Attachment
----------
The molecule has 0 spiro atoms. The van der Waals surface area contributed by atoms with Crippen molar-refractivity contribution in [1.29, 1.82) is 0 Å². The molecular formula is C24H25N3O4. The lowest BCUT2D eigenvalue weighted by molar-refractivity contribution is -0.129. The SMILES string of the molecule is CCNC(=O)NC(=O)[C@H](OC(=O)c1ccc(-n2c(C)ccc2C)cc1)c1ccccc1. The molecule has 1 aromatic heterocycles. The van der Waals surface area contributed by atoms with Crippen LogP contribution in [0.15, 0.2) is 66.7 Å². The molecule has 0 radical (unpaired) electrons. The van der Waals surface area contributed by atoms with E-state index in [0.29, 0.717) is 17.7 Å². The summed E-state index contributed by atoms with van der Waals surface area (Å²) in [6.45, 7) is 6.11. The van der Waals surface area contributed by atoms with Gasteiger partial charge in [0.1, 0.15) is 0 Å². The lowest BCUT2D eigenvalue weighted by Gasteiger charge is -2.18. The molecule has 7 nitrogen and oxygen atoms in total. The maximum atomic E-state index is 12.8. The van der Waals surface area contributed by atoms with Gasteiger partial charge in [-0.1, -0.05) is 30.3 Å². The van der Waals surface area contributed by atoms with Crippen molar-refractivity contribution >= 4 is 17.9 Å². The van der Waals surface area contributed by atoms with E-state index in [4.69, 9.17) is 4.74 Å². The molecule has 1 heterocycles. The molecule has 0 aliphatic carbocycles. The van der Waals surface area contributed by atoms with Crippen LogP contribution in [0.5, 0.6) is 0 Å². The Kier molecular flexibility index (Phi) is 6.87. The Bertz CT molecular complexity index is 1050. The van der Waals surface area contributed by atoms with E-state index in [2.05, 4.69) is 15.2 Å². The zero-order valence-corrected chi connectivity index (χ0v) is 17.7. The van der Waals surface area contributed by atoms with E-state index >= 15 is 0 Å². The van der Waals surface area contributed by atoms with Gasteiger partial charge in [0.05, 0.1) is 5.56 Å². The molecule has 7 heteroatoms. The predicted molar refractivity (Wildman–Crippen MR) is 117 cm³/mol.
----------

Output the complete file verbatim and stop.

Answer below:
The molecule has 0 spiro atoms. The van der Waals surface area contributed by atoms with Crippen molar-refractivity contribution in [1.29, 1.82) is 0 Å². The molecular formula is C24H25N3O4. The lowest BCUT2D eigenvalue weighted by molar-refractivity contribution is -0.129. The SMILES string of the molecule is CCNC(=O)NC(=O)[C@H](OC(=O)c1ccc(-n2c(C)ccc2C)cc1)c1ccccc1. The molecule has 1 aromatic heterocycles. The van der Waals surface area contributed by atoms with Crippen LogP contribution in [0.15, 0.2) is 66.7 Å². The molecule has 0 radical (unpaired) electrons. The van der Waals surface area contributed by atoms with E-state index in [0.29, 0.717) is 17.7 Å². The summed E-state index contributed by atoms with van der Waals surface area (Å²) in [6.45, 7) is 6.11. The van der Waals surface area contributed by atoms with Gasteiger partial charge in [0.1, 0.15) is 0 Å². The lowest BCUT2D eigenvalue weighted by Gasteiger charge is -2.18. The molecule has 7 nitrogen and oxygen atoms in total. The maximum atomic E-state index is 12.8. The van der Waals surface area contributed by atoms with Gasteiger partial charge in [-0.1, -0.05) is 30.3 Å². The van der Waals surface area contributed by atoms with Crippen molar-refractivity contribution >= 4 is 17.9 Å². The van der Waals surface area contributed by atoms with E-state index in [4.69, 9.17) is 4.74 Å². The molecule has 1 heterocycles. The molecule has 0 aliphatic carbocycles. The van der Waals surface area contributed by atoms with Crippen LogP contribution in [0.5, 0.6) is 0 Å². The Kier molecular flexibility index (Phi) is 6.87. The Bertz CT molecular complexity index is 1050. The van der Waals surface area contributed by atoms with E-state index in [2.05, 4.69) is 15.2 Å². The zero-order valence-corrected chi connectivity index (χ0v) is 17.7. The van der Waals surface area contributed by atoms with E-state index >= 15 is 0 Å². The van der Waals surface area contributed by atoms with Gasteiger partial charge in [0.05, 0.1) is 5.56 Å². The molecule has 7 heteroatoms. The predicted molar refractivity (Wildman–Crippen MR) is 117 cm³/mol.